Their recorded legacy (such as it is and they’re in danger of pissing it away) rests on the eleven songs on the debut lp, the Elephant Stone and Sally Cinnamon singles, a clutch of B-sides from the album sessions (Standing Here, Going Down, Mersey Paradise, Where Angels Play) and the shimmering, mutant funk of Fool’s Gold. What they had in ’89 was a sound that managed to be progressive- it was 60s influenced but it was moving forward. Those songs weren’t written and recorded to be played in stadia- they were just written and recorded. They’ve become a stadium band since then- even in 1995 they were playing halls like the Apollo not arenas. If All For One was written in a shared flat in Chorlton and performed at a polytechnic student union building with a low stage and ceiling it would be a totally different song. The massiveness of those gigs three years ago and the groups growing reputation with the now grown up children of the original fans has totally altered their approach- on the basis of this song. There’s a chance that the album may be better, more nuanced and varied. The other problem here is that the music All For One harks back to is a debased currency- mid 90s, Dadrock. No one wants that- except I suppose a large proportion of the 150, 000 people who bought tickets for the shows this summer. I think they need to show that they’ve moved on, that the progressive nature that led them from Sally Cinnamon to Fool’s Gold is still there and that the lightness of touch they had that characterises their best songs is not lost. Instead they’re aiming for back row, half a mile form the stage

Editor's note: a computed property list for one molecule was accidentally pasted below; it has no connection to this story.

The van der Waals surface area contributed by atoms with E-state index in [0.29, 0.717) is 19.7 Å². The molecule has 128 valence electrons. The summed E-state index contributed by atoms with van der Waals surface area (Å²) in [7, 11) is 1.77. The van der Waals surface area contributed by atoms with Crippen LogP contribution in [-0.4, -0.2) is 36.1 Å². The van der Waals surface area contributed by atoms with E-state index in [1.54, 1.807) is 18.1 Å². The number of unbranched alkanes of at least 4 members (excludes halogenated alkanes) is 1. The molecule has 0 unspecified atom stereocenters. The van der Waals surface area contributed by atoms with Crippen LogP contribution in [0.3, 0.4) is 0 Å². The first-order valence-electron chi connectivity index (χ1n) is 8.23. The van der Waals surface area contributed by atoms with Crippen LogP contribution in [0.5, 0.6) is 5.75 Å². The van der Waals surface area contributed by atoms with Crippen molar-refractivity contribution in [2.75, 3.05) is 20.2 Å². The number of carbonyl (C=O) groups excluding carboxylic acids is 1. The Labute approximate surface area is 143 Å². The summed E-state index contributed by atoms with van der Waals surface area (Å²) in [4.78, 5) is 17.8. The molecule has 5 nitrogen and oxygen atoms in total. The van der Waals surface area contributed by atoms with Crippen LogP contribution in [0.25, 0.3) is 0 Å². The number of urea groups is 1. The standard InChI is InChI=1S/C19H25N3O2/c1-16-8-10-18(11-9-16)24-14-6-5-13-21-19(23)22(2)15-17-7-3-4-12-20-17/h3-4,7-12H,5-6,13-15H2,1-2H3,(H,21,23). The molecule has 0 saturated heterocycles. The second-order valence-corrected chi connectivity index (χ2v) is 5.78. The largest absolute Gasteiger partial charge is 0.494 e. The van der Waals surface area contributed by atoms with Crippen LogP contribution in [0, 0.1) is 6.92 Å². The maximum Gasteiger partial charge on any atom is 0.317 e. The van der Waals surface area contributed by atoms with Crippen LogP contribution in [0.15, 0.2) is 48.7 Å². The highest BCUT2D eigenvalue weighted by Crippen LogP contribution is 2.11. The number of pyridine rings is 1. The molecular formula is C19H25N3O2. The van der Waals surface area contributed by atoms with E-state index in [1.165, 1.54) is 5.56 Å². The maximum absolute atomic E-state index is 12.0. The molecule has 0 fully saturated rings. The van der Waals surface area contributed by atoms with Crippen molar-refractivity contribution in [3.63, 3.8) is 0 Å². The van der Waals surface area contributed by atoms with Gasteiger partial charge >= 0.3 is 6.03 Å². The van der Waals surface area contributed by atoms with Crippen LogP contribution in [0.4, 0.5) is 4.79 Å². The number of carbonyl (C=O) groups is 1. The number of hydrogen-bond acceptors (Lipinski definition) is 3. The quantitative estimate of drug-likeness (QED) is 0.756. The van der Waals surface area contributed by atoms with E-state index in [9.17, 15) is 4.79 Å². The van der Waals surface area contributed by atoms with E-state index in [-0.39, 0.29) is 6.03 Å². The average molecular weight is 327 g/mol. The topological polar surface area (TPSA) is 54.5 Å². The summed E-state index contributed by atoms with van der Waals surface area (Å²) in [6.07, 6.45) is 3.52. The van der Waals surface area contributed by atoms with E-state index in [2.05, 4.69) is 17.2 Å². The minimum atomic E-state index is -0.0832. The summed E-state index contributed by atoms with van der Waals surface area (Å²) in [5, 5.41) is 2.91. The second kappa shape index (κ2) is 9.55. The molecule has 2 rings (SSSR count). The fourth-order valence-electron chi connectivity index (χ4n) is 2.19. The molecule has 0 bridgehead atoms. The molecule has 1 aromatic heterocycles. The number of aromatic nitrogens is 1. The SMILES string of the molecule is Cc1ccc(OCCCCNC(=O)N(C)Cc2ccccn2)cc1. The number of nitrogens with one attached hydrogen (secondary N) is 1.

For the record then, and I reserve the right to change my mind whenever I feel like it- I don’t think All For One is dreadful. But it’s not great either. It’s alright- I can almost quite like it. But if it wasn’t them, I wouldn’t listen to it more than once. Yet here we are, loads of us, talking about it.

Two further things- in the summer of 1990 we waited ages for the new Roses single. It was delayed, the cover art had to be redone, the release date kept changing. Then it came out, One Love, the follow up to Fool’s Gold, a band at the peak of their powers and the height of their notoriety, and …. it was a bit of a let down. A decent tune, a shuffly drumbeat, early 90s positivity and power-to-the-people lyrics, but falling short. That was the moment their forward momentum stalled. John Squire said later he didn’t like the song, that it felt like they were selling something for someone. Sound familiar?